Suggestions for creating a memorial garden:
• Don’t worry about your garden fitting design rules or pleasing other people. Do what is most meaningful for you.
• Locate the garden in a spot that gets the appropriate amount of sun and has the right growing conditions for the plants you want to include. Or choose a quiet, private spot or one with a favorite view or meaning to the deceased.
• Consider incorporating favorite plants of the person or people you’re honoring, or plants appropriate to the person’s favorite season. For example, a garden of daffodils and tulips could honor someone who loved spring.
• Think about fragrances that evoke fond memories. Perhaps the scent of lavender or roses reminds you of your loved one.
• If the person you’re honoring had a favorite color, you might create a garden consisting primarily of that hue. Perhaps add silvery plants as an accent.
• Look for plants that share the name of the person you’re honoring, such as black-eyed Susan, Veronica or sweet William.
• Consider including plants with specific meanings: forget-me-nots (memories), rosemary (remembrance), poppies (rest or eternal sleep), yellow tulips (friendship) or pink carnations (I’ll never forget you). For a memorial garden for a child, consider planting daisies (innocence) or white lilies (purity). Sweetheart roses are appropriate for remembering a spouse.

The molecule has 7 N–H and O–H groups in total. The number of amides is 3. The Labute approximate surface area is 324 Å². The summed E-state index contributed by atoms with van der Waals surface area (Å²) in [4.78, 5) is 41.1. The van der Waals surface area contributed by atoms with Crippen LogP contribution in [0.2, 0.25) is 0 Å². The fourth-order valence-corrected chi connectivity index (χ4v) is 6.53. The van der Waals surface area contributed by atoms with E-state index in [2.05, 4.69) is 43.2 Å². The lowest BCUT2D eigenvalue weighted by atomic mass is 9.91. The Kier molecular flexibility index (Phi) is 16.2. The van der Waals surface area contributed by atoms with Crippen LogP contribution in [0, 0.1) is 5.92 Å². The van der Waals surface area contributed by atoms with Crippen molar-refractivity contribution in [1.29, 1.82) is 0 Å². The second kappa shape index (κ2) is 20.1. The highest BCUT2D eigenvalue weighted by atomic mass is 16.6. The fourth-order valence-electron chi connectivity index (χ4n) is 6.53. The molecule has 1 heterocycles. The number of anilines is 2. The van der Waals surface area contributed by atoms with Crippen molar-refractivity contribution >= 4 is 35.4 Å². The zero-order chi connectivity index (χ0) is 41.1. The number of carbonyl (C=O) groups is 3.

• Include appropriate statuary and decorations, if you wish. Examples are a cat statue for someone who loved cats, a birdbath for a bird lover or a garden whimsy for someone known for his or her sense of humor.
• Add a bench for visitors to sit and reflect. An arbor or trellis covered with a climbing vine can shelter the spot and create a secluded place for contemplation and remembering.
•A fountain or other water feature creates a soothing, comforting environment.
• If you don’t have space for a garden, you can still create a memorial by tying a colorful ribbon around a pot of rosemary to keep indoors, or by planting a few choice perennials in a container that you can keep on a deck or patio and bring inside when the weather gets cold.
— Source: Leonard Perry, University of Vermont Extension